If you need any extra bedding or pillows, you’ll need to call reception as it’ll be removed from the usual spot in the wardrobe.

Whilst the mini bars are empty, room service is still available and you’ll find the menu on your TV instead of on a physical menu.

There’ll no longer be a range of newspapers and magazines in suites. You can still catch them on your devices through free access to PressReader though.

For any packages you might need delivered, these will be brought directly to your room and placed outside.

Self-service will be a thing of the past for a while too.

This means no more buffets or shared snacks. No longer can you simply help yourself to drinks or ice. If you’re looking for a coffee or a bit of fruit this will be handled by a member of staff.

When drinking and dining the whole area including table-tops, stools, and chairs will be disinfected after each use. All condiments will now be single-use and queuing procedures will be in place to manage the flow of guests, as there’ll be reduced seating.

Diners are encouraged to wear a mask (unless they’re eating or drinking at that moment) and there’ll be no napkin service.

For any golf lovers out there there’s a restriction of one player per cart, unless you’re with immediate family, and the tee time intervals are increased to 20 minutes. To make the removal of balls from the golf hole cups easier, inserts will be added on.

We love the shows that happen at Wynn and fortunately they’ll still be going ahead.

Performances will be reduced to just one per day and audience members will be seated in their groups, kept 6ft away from other parties.

And as Las Vegas-based Toby Mathis, Esq., attorney, author, and business and tax expert, points out, these social distancing restrictions impact a whole lot more than just the casinos:

“Our economy is extremely dependent on the casinos not only for gaming and tourism, but for conventions, entertainment, and all of the ancillary businesses,” explains the tax expert.

“For example, the marketing company for the artist who is going to play a show in Las Vegas, the hotel itself, the ticket sellers and brokers, the concessions, the production company, the artists themselves, the transportation companies including airline, rental cars, Uber etc – heck, even the marijuana dispensaries, after-hours clubs, pools, DJs, bartenders – the list goes on.”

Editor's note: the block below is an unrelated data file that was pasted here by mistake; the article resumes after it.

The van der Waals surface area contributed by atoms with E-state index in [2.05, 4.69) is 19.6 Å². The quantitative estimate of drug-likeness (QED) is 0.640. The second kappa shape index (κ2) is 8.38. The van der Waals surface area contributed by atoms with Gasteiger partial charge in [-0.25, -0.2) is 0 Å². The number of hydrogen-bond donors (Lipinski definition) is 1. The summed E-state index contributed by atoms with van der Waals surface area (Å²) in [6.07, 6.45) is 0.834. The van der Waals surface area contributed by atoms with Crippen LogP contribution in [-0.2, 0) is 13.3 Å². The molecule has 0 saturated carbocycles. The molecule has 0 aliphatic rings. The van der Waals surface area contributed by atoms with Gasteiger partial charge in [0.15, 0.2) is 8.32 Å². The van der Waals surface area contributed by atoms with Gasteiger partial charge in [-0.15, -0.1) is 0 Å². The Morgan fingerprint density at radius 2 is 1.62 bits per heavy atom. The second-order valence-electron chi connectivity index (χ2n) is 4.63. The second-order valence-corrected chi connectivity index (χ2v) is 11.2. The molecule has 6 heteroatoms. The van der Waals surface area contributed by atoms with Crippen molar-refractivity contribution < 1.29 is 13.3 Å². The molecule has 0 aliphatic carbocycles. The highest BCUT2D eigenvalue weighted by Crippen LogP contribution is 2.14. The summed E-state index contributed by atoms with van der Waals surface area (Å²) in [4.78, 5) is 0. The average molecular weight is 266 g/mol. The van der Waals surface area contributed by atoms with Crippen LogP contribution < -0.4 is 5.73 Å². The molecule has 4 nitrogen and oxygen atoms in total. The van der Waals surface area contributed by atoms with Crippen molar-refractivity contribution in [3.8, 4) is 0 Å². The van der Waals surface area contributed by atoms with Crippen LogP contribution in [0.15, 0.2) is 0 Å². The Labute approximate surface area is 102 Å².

Thousands of people are out of work without any state benefits and it is going to be a slow recovery with so many (necessary) restrictions in place.

What Are Casino-Goers Saying?

In a recent online study by Synergy Blue 51% of those asked said that they’ll head to casinos again when they reopen. That’s just over half, so what’s worrying the other half?

For many they want to have the safety of a vaccine out there, or see the number of cases fall dramatically.

For others it’s a case of knowing that casinos are doing enough to keep the areas clean and disinfected with extra measures, or concerns about the economy.

Senior citizens have expressed concerns and said that they won’t be going back any time soon. This will massively shift how casinos look, since statistically they’re more likely to enjoy playing slots.

Without elderly casino patrons knocking about it’ll be interesting to see how this affects the overall mood amongst other players.

Casinos will have to change their marketing strategy and variety of games to draw in a younger crowd.

The Show Must Go On

Whilst it’s certainly a different version of Las Vegas, it’s exciting to know that we can still get back there – and very soon. The whole world is going to have to change but, virus or not, we can still have fun.

It’s not easy to deal with but let’s focus on the positives: things are improving slowly and we will see Vegas flourish again in the future.

About Our Expert Contributors:

Brian DeChesare

Brian DeChesare

Brian is the CEO and Founder of Mergers & Inquisitions, one of the top finance blogs in the world.

He can be followed on Twitter and LinkedIn.

Toby Mathis, Esq.

Attorney, Author & Business Tax Expert

Toby Mathis, Esq.

Toby Mathis is a founding partner of Anderson Law Group and current manager of Anderson’s Las Vegas office. He has helped Anderson grow its practice from one of business and estate planning to a thriving tax practice and national registered agent service with more than 18,000 clients. In his work as an attorney, he has focused exclusively in areas of small business, taxation, and trusts. In addition, Toby was the past director and host of the longest-running local business radio program on KNUU in Las Vegas “The BOSS Business Brief”.

He sits on the board of directors for several companies and was recently appointed to the local board of Entrepreneurs’ Organization, a worldwide association of owners of successful businesses. He has authored more than 100 articles on small business topics and has written several books on good business practices, including first, second and third editions of Tax-Wise Business Ownership and 12 Steps to Running a Successful Business.

For more information about the expert:
He can be followed on Twitter at @TaxWiseToby.